Hurricane Sandy prompted a lot of firms to reevaluate their DR approach and ensure that it could withstand a disaster of this nature.  The SEC, FINRA and CFTC conducted a sweep of several registered advisers after Sandy with the goal to see how these firms prepared for Sandy and ensure they were prepared for future disasters. The agencies turned their findings into a list of best practices firms should follow from a BCP perspective. You can download the document here.

6. You recently dealt with a situation (e.g. power outage, fire, etc.) and your employees didn’t know what to do.

Lisa recommends creating your own lessons learned and then forming a committee to create, address and resolve issues from them. By documenting the lessons learned and outlining a strategy for improvements, you will ensure everyone is on the same page.

7. Your organization has recently undergone changes that could impact your recovery from an incident or disaster.

As your business changes, whether its via headcount, adding new office locations, or implementing new applications, your firm’s underlying IT infrastructure has to keep up – so adding storage, computing resources, or bandwidth may be required if you are growing. Or just the opposite, if you scale down and need to reduce excess resources you pay for. In either case, a good cloud-based DR solution should be flexible enough to seamlessly scale up and down with your business.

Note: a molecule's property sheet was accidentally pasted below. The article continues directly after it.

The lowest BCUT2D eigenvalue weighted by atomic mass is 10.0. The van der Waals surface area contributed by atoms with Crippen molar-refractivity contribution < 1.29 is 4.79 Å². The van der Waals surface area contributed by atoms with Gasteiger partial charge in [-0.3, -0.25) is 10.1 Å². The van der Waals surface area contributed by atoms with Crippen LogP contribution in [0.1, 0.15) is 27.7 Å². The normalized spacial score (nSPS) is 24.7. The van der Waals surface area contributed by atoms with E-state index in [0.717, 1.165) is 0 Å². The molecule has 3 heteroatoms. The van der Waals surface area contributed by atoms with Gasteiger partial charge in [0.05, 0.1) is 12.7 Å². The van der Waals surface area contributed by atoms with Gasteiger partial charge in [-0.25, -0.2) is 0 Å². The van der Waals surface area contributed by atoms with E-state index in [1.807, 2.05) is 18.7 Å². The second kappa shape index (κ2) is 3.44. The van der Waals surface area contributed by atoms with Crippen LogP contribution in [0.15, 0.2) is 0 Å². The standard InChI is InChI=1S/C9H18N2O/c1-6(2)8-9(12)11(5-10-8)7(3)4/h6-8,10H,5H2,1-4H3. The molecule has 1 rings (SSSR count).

Any change that occurs within your organization will ultimately affect your business continuity plan and related documentation. It’s imperative to have a clear strategy and provide documentation to employees, such as Quick Reference Cards, with details on employee procedures and test plans.
 
8. Your firm’s last risk assessment was completed over a year ago.

Exposures can change within a year. Having an updated risk assessment overview will ensure all leaders are on the same page.

9. Your firm has never conducted a complete DR test.

Scheduled periodic DR testing is a key component of a sound DR strategy. It’s easy to miss DR tests if they are not properly coordinated and executed on a routine basis. Luckily with the cloud, disaster recovery testing is dramatically simplified.

10.  You’re not sure which DR and BCP best practices to use as a guide. 

From a BCP perspective, use best practices as a guide, such as the recent directives from the SEC, CFTC, and FINRA. Remember to be realistic that some items might not apply to every firm. You can also reach out to third-party service providers, who can offer guidance to firms on what type of DR and BCP strategies to implement for optimal business recovery.

Beyond that, we also recommend looking at four key components when evaluating a DR solution:

  • Automation: Ask your provider how they monitor data replication. What alerts do they have in place? What reports are provided as part of the solution?
  • SLA: Ask about service level agreements to make sure you get the Recovery Point Objectives and Recovery Time Objectives that your business requires.
  • Support: 24X7 Help Desks are critical. You also want a solution managed by a firm with multiple data centers and a strong track record of uptime.
  • Technology: What infrastructure is being used? How is replication performed? The technology used will indicate the expected flexibility and reliability of the solution.

We hope you found this recap helpful! If you would you rather watch the full replay scroll down or click here.



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Categorized under: Business Continuity Planning  Disaster Recovery